Barrett, who trained as an architect, and Brown said that designing and planning a site is a favorite feature of restaurant ownership. COVID-19 prompted them to alter their Stowe design plan — expanding customer space by putting the kitchen downstairs.
"I always revert back to my theory that the only way to really be successful in the restaurant industry is to reduce as many variables as possible," Barrett said. "And COVID is a giant monster of a variable, and it has shown us how fragile the industry is.
"We don't want to look at the lessons we've learned and the changes we've made over the past year as a Band-Aid," he continued. "We want it to be integrated into the design and the experience, so it can still be positive and safe. It's an opportunity to do it right from the beginning."
One of the investors in Piecemeal Pies is Scott Cone of Pomfret, co-owner of Woodstock-based Discovery Bicycle Tours. Cone, 59, came to know the business as a customer.
He said he loves the food and noted that the culinary roots of its specialty — savory pies — hail from the English countryside, a location where his company offers tours.
"I think it's a really neat product, and I think they've done a really good job with using very fresh local produce and local ingredients," Cone said. "White River Junction is a great location, but I think they have a huge upside if they can expand."
From a financial perspective, Cone spoke of the benefits of a diversified retirement portfolio.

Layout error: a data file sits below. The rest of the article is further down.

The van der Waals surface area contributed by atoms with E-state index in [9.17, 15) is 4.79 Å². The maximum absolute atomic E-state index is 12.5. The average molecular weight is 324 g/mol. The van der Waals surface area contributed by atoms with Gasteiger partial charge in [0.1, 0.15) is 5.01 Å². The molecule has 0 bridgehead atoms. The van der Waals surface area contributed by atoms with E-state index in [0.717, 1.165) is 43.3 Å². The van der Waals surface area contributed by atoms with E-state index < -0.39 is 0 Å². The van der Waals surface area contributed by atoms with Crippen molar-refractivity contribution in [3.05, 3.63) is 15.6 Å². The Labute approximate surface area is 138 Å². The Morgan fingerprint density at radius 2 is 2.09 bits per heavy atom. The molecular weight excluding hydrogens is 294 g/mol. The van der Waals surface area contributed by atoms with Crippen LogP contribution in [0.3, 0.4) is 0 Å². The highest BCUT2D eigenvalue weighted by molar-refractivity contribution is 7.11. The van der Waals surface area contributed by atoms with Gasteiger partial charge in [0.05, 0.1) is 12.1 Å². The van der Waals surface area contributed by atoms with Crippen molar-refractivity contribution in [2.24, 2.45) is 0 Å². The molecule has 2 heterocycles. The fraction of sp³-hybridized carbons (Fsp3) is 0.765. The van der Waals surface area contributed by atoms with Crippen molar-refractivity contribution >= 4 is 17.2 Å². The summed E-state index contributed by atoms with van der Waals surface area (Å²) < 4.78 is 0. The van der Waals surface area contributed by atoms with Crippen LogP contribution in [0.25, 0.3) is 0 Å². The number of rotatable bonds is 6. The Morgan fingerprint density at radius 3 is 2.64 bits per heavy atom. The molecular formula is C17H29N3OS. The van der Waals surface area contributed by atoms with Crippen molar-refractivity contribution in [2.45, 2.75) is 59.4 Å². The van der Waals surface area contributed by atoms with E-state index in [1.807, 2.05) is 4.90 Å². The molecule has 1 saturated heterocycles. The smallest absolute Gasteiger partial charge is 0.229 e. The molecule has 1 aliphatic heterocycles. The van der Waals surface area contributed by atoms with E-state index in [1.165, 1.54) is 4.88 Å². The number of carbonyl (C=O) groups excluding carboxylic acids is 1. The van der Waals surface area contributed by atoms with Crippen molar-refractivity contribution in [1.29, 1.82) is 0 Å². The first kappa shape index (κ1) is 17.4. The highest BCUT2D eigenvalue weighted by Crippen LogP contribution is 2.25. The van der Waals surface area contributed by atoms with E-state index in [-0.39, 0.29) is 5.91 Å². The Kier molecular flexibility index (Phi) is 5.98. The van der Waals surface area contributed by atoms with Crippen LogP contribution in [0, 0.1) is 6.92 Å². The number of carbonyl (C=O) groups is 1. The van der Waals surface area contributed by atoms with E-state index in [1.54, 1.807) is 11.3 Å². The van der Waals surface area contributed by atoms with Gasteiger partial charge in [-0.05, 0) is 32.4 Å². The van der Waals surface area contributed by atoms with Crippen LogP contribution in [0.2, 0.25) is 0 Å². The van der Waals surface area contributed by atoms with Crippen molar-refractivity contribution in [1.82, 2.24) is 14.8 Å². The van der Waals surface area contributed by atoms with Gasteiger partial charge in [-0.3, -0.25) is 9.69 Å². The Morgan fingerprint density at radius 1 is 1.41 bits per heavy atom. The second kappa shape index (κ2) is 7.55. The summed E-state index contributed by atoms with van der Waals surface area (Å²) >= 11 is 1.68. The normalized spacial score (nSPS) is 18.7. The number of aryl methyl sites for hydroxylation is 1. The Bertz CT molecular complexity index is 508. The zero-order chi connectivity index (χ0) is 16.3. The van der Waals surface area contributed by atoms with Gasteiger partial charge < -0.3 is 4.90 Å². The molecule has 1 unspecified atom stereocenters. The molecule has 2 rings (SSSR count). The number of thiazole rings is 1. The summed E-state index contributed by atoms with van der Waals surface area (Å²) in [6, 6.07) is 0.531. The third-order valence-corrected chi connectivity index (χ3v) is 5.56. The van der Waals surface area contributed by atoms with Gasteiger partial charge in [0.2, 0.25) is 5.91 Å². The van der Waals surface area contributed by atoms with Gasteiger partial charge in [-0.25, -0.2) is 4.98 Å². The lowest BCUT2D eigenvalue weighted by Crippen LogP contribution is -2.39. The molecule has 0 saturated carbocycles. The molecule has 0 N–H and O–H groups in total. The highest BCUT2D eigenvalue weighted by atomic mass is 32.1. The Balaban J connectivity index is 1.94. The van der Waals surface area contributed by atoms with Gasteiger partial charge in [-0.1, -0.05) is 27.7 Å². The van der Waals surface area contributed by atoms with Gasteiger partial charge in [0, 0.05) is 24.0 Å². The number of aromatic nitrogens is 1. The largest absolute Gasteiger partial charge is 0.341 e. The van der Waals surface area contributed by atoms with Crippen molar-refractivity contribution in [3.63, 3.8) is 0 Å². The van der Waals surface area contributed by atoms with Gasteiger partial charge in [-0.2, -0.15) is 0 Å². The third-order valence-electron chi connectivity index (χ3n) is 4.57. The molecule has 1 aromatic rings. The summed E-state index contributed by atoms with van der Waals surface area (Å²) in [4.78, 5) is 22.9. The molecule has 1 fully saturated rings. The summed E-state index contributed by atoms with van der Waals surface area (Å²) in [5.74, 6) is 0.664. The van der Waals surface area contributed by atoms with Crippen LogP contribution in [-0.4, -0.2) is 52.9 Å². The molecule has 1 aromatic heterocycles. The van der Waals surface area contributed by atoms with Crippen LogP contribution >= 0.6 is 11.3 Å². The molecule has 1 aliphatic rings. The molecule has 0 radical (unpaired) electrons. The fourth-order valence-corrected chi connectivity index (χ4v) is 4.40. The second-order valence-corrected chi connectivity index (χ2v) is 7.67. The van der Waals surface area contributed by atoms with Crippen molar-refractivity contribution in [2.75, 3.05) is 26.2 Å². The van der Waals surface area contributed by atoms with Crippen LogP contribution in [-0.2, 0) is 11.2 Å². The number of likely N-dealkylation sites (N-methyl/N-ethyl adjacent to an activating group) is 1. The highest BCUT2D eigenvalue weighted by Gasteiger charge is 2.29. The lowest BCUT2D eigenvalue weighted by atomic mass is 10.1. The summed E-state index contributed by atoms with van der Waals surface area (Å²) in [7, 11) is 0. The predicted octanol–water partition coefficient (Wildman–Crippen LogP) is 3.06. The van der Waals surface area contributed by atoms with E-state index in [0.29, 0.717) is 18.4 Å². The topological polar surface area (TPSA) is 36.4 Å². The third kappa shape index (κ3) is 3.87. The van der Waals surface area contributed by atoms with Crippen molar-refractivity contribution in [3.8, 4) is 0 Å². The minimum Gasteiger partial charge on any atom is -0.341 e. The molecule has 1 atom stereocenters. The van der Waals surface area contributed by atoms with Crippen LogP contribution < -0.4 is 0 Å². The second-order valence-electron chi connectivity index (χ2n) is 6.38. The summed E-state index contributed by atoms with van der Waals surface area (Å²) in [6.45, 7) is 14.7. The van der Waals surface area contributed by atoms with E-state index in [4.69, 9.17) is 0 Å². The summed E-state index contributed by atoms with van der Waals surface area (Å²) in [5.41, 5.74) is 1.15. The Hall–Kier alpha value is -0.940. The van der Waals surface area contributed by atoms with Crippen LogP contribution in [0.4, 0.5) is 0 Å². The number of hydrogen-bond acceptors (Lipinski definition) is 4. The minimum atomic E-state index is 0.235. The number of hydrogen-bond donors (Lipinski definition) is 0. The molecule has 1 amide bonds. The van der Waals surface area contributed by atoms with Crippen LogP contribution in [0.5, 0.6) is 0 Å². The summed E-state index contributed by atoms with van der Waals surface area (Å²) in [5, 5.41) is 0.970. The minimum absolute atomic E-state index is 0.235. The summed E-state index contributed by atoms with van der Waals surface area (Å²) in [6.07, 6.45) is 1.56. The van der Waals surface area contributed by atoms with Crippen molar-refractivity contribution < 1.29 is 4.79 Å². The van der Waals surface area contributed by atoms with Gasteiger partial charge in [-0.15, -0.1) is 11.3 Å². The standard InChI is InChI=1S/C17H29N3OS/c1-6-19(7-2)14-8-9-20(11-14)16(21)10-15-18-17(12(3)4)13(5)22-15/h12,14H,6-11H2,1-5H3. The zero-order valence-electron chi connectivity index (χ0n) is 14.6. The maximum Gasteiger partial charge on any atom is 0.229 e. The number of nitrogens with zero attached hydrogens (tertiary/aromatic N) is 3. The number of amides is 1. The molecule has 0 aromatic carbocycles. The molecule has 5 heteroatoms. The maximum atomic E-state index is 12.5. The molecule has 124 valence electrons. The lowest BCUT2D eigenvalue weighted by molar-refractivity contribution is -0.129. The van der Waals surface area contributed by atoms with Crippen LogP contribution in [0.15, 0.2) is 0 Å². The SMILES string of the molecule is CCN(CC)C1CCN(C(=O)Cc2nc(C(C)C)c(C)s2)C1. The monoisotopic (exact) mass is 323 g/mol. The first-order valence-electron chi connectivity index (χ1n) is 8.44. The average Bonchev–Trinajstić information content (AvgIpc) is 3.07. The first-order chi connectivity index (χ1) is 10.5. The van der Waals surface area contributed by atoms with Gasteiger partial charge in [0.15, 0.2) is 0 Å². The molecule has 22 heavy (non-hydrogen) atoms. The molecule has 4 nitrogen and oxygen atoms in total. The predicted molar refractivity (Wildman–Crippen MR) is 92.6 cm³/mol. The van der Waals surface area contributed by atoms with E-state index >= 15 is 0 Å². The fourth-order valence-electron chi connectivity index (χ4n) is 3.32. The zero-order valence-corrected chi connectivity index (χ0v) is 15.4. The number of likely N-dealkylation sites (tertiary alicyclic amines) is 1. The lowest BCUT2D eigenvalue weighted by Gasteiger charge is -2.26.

"I personally like the idea of doing a variety of things [with retirement funds]," he said. "And some of those are best facilitated by a crowdsourced funding approach."
The investment funds are not only vital for financing Piecemeal Pies' expansion, they're "incredibly validating," Barrett said.
"This was just an amazing eye-opener to the impact we've had on people in the community," he said. "For them to be willing to not just come in and support us with coffee as much as possible, but to really open up their wallets with their heart and their love — it's just been pretty emotional in such a horrible year of terrible emotions."
- Sarah Peet
- Josh Brown (left) and Justin Barrett
Now, Barrett and Brown are immersed in the renovation, with hopes of getting a permit for a back patio. Barrett is planning the opening menu and said he intends to have fun with the food offerings.
"My favorite purchase is going to be a fryer designated fully for duck fat," he wrote in an email. "What more could a chef want?"
The restaurant will offer its signature fried rabbit and cheddar waffles with chile maple syrup. A classic English Sunday roast dinner "with a Piecemeal twist" is a possibility.
Barrett and Brown expect to open in Stowe sometime in June with a business plan that includes, at last, monthly payments to themselves. They're looking ahead to a third Piecemeal Pies location in a year or two — with eyes on Burlington.
"From thinking we have to close, to the world is ending, to never knowing if we're going to see our customers again, [and] to get on the other side of that and have people believe in us," Barrett said, "is just the most amazing thing. This has been a really positive experience."